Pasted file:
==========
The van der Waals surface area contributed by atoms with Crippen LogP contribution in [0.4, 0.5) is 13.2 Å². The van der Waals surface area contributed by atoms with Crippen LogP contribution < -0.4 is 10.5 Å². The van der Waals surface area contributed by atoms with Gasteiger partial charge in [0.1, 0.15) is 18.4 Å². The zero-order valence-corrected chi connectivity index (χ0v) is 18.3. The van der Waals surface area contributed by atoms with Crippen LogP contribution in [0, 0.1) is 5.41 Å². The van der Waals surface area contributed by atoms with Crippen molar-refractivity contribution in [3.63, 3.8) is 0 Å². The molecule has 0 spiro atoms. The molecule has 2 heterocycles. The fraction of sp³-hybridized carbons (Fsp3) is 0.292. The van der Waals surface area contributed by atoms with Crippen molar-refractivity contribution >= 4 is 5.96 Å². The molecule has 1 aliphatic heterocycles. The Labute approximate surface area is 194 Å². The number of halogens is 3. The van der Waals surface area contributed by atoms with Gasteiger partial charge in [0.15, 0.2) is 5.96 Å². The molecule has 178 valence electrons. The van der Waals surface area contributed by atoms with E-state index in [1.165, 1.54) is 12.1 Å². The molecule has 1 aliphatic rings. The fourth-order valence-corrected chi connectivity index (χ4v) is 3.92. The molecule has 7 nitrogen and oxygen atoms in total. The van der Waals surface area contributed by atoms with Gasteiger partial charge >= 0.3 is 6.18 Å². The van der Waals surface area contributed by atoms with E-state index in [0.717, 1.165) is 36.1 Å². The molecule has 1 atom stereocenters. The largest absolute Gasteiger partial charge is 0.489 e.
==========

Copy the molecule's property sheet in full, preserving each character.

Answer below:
The van der Waals surface area contributed by atoms with Crippen LogP contribution in [0.4, 0.5) is 13.2 Å². The van der Waals surface area contributed by atoms with Crippen LogP contribution < -0.4 is 10.5 Å². The van der Waals surface area contributed by atoms with Gasteiger partial charge in [0.1, 0.15) is 18.4 Å². The zero-order valence-corrected chi connectivity index (χ0v) is 18.3. The van der Waals surface area contributed by atoms with Crippen LogP contribution in [0, 0.1) is 5.41 Å². The van der Waals surface area contributed by atoms with Crippen molar-refractivity contribution in [3.63, 3.8) is 0 Å². The molecule has 0 spiro atoms. The molecule has 2 heterocycles. The fraction of sp³-hybridized carbons (Fsp3) is 0.292. The van der Waals surface area contributed by atoms with Crippen molar-refractivity contribution >= 4 is 5.96 Å². The molecule has 1 aliphatic heterocycles. The Labute approximate surface area is 194 Å². The number of halogens is 3. The van der Waals surface area contributed by atoms with Gasteiger partial charge in [0.15, 0.2) is 5.96 Å². The molecule has 178 valence electrons. The van der Waals surface area contributed by atoms with E-state index in [1.165, 1.54) is 12.1 Å². The molecule has 1 aliphatic rings. The fourth-order valence-corrected chi connectivity index (χ4v) is 3.92. The molecule has 7 nitrogen and oxygen atoms in total. The van der Waals surface area contributed by atoms with Gasteiger partial charge >= 0.3 is 6.18 Å². The van der Waals surface area contributed by atoms with E-state index in [0.717, 1.165) is 36.1 Å². The molecule has 1 atom stereocenters. The largest absolute Gasteiger partial charge is 0.489 e.